Upper Umpqua is an extinct Athabaskan language formerly spoken along the south fork of the Umpqua River in west-central Oregon by Upper Umpqua (Etnemitane) people in the vicinity of modern Roseburg. It has been extinct for at least fifty years and little is known about it other than it belongs to the same Oregon Athabaskan cluster of Pacific Coast Athabaskan languages as the Lower Rogue River language, Upper Rogue River language and Chetco-Tolowa.

(Upper) Umpqua
Native toUSA
RegionOregon (Umpqua Valley)
Language codes
ISO 639-3xup
 qhk (not ISO)
Upper Umpqua is classified as Extinct by the UNESCO Atlas of the World's Languages in Danger

The most important documentation of Upper Umpqua is the extensive vocabulary obtained by Horatio Hale in 1841 (published in Hale 1846). Melville Jacobs and John P. Harrington were able to collect fragmentary data from the last speakers as late as the 1940s (Golla 2011:70-72). Although known to early explorers and settlers as Umpqua, the language is now usually called Upper Umpqua to distinguish it from the unrelated Oregon Coast Penutian language Lower Umpqua (Kuitsh or Siuslaw language) that was spoken closer to the coast in the same area.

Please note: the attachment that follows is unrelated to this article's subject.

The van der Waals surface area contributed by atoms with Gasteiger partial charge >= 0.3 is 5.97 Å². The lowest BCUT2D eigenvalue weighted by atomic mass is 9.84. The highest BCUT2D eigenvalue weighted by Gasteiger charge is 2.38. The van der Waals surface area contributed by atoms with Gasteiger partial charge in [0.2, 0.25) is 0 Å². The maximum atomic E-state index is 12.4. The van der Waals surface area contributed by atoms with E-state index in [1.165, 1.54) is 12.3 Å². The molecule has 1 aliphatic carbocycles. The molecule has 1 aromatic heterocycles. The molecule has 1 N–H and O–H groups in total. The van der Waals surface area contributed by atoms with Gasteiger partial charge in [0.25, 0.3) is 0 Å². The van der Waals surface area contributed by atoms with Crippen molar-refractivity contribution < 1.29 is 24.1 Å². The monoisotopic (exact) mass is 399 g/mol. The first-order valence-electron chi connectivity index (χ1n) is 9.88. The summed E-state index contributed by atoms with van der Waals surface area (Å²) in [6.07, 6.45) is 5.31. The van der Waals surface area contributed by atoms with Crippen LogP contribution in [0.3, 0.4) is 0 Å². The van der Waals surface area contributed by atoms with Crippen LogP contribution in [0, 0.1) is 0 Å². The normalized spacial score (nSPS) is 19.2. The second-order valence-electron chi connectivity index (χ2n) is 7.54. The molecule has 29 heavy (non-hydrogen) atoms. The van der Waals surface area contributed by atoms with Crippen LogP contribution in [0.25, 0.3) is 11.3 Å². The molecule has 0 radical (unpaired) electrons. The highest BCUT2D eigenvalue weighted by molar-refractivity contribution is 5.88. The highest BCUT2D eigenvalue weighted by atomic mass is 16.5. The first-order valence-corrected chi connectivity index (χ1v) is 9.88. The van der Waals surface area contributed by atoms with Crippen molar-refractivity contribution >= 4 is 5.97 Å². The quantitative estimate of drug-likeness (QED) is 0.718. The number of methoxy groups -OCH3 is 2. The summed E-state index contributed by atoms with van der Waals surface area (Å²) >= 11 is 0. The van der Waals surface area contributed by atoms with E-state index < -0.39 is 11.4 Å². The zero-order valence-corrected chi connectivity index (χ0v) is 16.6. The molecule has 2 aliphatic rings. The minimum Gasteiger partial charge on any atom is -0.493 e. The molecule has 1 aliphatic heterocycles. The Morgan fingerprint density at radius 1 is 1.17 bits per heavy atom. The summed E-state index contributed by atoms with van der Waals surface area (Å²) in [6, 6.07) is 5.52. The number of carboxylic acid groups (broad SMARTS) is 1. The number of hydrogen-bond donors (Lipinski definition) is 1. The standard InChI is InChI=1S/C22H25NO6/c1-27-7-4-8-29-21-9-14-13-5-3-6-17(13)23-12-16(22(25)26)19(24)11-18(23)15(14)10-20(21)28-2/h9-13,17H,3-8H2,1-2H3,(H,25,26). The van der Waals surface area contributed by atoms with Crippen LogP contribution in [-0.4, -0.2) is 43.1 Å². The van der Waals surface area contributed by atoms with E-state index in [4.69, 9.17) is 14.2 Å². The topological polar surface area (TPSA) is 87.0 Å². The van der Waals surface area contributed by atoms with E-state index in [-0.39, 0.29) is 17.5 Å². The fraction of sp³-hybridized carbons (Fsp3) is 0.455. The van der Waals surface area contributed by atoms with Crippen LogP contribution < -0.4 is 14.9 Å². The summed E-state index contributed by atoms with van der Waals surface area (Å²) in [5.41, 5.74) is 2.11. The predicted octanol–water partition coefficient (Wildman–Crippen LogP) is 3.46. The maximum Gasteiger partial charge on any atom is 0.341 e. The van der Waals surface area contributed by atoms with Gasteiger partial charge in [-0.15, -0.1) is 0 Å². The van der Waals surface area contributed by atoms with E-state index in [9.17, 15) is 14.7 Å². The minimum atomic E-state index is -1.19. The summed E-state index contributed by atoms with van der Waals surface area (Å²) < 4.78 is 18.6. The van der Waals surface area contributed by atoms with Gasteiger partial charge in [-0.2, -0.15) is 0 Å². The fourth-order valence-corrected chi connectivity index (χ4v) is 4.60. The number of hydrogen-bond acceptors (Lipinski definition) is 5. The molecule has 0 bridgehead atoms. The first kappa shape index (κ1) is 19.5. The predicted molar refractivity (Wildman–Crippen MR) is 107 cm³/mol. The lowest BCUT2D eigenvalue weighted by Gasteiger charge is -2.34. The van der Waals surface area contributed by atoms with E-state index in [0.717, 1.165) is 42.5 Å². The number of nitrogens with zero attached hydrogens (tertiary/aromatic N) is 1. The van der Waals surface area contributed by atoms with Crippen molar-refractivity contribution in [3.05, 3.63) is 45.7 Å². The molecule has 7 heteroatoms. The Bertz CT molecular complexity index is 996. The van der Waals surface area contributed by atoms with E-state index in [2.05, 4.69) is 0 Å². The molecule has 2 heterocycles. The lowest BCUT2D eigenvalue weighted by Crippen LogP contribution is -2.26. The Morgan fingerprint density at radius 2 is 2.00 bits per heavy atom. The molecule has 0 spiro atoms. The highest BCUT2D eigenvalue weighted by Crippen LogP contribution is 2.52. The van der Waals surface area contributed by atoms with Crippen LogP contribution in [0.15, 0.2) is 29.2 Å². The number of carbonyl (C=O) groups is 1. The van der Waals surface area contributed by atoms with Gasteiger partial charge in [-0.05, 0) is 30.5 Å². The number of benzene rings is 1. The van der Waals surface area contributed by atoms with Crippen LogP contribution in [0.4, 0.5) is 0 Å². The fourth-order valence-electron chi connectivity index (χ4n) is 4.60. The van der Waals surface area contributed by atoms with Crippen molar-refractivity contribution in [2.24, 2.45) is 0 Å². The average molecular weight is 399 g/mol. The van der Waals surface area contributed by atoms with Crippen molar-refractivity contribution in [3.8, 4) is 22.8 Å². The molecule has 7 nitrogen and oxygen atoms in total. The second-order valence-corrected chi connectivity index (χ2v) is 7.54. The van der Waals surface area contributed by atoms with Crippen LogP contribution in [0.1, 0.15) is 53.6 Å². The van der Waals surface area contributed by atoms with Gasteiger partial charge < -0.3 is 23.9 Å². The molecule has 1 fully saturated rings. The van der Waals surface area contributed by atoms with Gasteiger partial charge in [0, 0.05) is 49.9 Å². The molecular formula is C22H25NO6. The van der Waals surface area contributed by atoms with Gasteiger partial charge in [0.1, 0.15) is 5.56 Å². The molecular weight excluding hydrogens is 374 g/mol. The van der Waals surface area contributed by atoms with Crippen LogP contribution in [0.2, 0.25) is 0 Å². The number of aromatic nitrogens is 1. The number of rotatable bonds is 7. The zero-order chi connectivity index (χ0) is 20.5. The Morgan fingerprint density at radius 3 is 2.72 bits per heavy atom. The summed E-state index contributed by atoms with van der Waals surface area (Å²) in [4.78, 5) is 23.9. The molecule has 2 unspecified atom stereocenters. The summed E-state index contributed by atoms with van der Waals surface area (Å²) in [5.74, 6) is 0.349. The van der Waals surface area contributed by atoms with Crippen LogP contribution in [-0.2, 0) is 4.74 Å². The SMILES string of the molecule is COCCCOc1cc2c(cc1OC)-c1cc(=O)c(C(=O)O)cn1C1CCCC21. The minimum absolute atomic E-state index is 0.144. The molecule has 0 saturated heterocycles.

References edit

  1. ^ Atlas of the World's Languages in Danger (Report) (3rd ed.). UNESCO. 2010. p. 11.
  • Golla, Victor (2011). California Indian Languages. Berkeley: University of California Press. ISBN 978-052-026667-4.
  • Hale, Horatio (1846). Ethnography and Philology. Vol. 6 of United States Exploring Expedition.... Under the Command of Charles Wilkes, U.S.N. Philadelphia: Lea and Blanchard.

External links edit